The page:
Downtown Orlando Prepares For $2B+ In New Skyscraper Projects

Feb 17, 2019 No Comments by

At least 10 new towers are proposed for Orlando’s 1,000-acre central business district, mostly in the past year, as developers scoop up available land to build more apartments, offices, shops and restaurants.

These projects total more than $2 billion in estimated construction costs, which potentially will generate thousands of construction jobs, add hundreds of new residents and likely will generate more businesses for downtown.

The skyscraper proposals also reflect the changing fortunes of the region’s economy. Developers had many of these projects planned before the Great Recession wiped out or stalled them.

For example, Raleigh, N.C.-based Highwoods Properties Inc. in recent years resurrected plans to build its 14-story Capital Plaza Three office tower at the corner of Church Street and Rosalind Avenue.

 

“With limited quality Class A office space available in downtown, we are marketing Capital Plaza Three with the goal of securing anchor tenants, which will help kick off the project,” Vice President Steve Garrity said.

But office space isn’t leading the charge — it’s apartments.

Roughly one-third of Central Florida’s apartment projects are in downtown, making up a majority of the more than $3 billion wave of multifamily planning and construction in metro Orlando, which is one of the nation’s top-performing markets.

To be sure, there’s plenty of demand for new product. Take Naples-based Summa Development Group LLC, which has fully leased its 25-story, $42.6 million CitiTower that was just completed in 2017. That demonstrates the demand for new residential units in downtown.

However, developers haven’t been as lucky with office projects. Rather, they’ve struggled to secure pre-leases for a large percentage of the space, something typically required by entities that provide construction financing.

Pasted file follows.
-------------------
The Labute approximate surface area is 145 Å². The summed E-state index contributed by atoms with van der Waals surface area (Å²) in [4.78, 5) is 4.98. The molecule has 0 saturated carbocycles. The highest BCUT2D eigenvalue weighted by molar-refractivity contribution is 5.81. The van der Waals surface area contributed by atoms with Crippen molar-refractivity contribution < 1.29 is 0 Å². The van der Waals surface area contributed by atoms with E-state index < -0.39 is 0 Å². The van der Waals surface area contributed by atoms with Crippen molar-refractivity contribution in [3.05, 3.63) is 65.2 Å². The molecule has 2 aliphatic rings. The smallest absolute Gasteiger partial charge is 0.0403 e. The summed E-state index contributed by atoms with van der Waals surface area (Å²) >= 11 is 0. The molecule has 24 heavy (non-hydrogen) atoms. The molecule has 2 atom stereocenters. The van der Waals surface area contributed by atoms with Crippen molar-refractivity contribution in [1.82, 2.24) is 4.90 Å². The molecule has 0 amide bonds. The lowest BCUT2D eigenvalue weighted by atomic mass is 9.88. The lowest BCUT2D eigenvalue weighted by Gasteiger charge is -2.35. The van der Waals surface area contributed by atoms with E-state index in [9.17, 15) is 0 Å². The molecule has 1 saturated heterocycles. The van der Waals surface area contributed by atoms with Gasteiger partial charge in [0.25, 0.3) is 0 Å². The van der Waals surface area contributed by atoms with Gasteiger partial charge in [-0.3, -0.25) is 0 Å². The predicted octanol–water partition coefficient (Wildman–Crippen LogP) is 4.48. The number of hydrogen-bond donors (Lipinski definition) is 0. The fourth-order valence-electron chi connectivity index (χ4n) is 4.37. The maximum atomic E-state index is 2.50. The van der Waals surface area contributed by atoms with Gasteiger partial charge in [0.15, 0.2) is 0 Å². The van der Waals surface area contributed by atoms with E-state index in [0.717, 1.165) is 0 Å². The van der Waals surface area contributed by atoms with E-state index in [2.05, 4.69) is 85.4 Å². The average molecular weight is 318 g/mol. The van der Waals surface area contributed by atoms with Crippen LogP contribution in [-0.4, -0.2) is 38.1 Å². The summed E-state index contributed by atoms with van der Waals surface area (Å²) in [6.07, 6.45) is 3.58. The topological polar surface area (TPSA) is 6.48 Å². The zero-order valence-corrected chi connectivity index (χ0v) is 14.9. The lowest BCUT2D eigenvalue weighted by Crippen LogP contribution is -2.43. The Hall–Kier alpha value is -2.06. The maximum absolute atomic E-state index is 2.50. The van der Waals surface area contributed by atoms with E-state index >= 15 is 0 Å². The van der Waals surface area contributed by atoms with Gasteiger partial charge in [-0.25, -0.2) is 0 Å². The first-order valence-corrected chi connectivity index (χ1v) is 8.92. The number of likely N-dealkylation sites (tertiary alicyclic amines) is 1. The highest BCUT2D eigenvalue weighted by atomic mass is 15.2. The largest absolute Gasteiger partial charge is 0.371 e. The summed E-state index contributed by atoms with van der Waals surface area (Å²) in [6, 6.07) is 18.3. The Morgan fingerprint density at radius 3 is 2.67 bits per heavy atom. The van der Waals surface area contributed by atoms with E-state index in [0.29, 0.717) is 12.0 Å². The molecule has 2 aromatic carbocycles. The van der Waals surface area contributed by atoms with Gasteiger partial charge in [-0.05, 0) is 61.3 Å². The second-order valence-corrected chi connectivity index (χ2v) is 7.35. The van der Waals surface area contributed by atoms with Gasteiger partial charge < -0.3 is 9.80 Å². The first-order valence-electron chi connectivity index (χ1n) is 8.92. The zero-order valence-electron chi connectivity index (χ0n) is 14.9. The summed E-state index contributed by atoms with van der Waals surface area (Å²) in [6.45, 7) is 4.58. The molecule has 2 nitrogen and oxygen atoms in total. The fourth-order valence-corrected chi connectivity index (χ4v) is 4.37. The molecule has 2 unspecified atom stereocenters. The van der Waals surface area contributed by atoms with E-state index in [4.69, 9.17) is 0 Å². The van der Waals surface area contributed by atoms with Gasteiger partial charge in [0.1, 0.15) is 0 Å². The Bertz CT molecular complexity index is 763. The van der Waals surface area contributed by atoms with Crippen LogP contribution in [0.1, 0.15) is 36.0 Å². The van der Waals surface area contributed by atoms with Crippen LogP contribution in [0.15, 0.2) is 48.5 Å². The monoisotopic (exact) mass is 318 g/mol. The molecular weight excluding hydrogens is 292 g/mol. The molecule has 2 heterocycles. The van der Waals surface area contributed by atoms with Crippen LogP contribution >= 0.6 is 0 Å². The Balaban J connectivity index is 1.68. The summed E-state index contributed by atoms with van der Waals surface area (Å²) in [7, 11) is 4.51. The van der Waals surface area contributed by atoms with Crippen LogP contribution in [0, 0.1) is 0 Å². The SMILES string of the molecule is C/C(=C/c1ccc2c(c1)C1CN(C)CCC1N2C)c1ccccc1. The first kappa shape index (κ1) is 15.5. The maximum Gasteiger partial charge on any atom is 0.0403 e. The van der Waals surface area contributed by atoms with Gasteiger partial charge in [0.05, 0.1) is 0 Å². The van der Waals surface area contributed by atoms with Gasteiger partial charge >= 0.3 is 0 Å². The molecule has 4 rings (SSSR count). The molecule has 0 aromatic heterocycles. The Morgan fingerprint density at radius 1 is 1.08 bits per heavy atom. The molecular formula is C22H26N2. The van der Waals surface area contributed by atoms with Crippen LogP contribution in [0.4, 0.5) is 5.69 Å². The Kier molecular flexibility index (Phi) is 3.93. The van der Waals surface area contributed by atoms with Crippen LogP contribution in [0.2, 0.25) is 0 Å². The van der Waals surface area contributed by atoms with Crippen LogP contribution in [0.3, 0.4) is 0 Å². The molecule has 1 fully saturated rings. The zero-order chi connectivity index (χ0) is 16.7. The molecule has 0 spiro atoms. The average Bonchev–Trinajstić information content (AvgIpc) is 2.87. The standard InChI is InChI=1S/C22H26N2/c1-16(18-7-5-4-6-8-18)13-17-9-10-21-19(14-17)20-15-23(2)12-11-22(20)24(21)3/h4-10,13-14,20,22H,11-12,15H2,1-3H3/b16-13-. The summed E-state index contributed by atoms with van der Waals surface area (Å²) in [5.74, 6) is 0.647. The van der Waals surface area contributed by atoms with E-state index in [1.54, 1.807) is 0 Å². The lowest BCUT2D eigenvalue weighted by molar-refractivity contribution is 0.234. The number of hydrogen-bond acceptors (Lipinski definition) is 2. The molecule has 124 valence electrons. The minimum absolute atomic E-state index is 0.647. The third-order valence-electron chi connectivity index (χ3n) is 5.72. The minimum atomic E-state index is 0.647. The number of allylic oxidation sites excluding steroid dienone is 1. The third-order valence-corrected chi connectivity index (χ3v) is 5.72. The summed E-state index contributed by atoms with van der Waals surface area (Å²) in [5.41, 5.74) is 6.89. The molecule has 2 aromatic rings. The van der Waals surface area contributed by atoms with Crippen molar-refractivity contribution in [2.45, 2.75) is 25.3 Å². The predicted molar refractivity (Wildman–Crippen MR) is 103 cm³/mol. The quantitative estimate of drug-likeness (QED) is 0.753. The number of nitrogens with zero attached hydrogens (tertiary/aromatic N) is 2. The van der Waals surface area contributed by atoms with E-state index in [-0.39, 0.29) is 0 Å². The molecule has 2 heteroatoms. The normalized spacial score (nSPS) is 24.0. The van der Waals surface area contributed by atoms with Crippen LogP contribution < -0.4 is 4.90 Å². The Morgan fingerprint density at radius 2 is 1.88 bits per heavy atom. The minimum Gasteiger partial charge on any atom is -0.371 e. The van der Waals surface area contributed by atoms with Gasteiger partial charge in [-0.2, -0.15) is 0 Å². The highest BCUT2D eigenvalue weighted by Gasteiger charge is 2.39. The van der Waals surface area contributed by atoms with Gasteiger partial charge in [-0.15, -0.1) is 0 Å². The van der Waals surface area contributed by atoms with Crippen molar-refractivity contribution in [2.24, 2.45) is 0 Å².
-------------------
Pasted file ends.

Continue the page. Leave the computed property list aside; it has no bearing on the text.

That said, office rental rates rose a “dramatic” 6.5 percent in the central business district, which may make it more feasible to build new in the near future, said Jeff Sweeney, senior director of commercial real estate agency Cushman & Wakefield Inc. in Orlando. That’s pushed Class A rental rates up to an average of $27.13 per square foot in the central business district in fourth-quarter 2018, Cushman & Wakefield reported.

At least one developer began moving forward with a downtown project before it secured an anchor tenant. Dallas-based Lincoln Property Co. secured leases with monthly office rents north of $30 per square foot at the rising 28-story SunTrust Plaza at Church Street Station. Roughly 90 percent of the office space in the new building — which is supposed to open in August — was pre-leased in the building.

 

“Now if you say $35 a [square] foot to someone, they wouldn’t be surprised,” Sweeney said.

Of course, not all proposed office projects will come to fruition. But that’s not necessarily a negative for Orlando’s growing skyline, as developers may not be able to lease up more than two office projects at a time right now, Sweeney said.

However, the future looks positive. So far, downtown’s number of high-rise buildings has more than doubled since 2003. Central Florida’s growing population also will create more demand for new space, Chatmon said.

 

“Our market is strong, and that’s why you’ll see investors continue to invest in downtown for additional projects.”

For a look at the 10 proposed downtown towers, click here.

 

Source:  OBJ

 

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Industry News, Multi-Family, NA, Office
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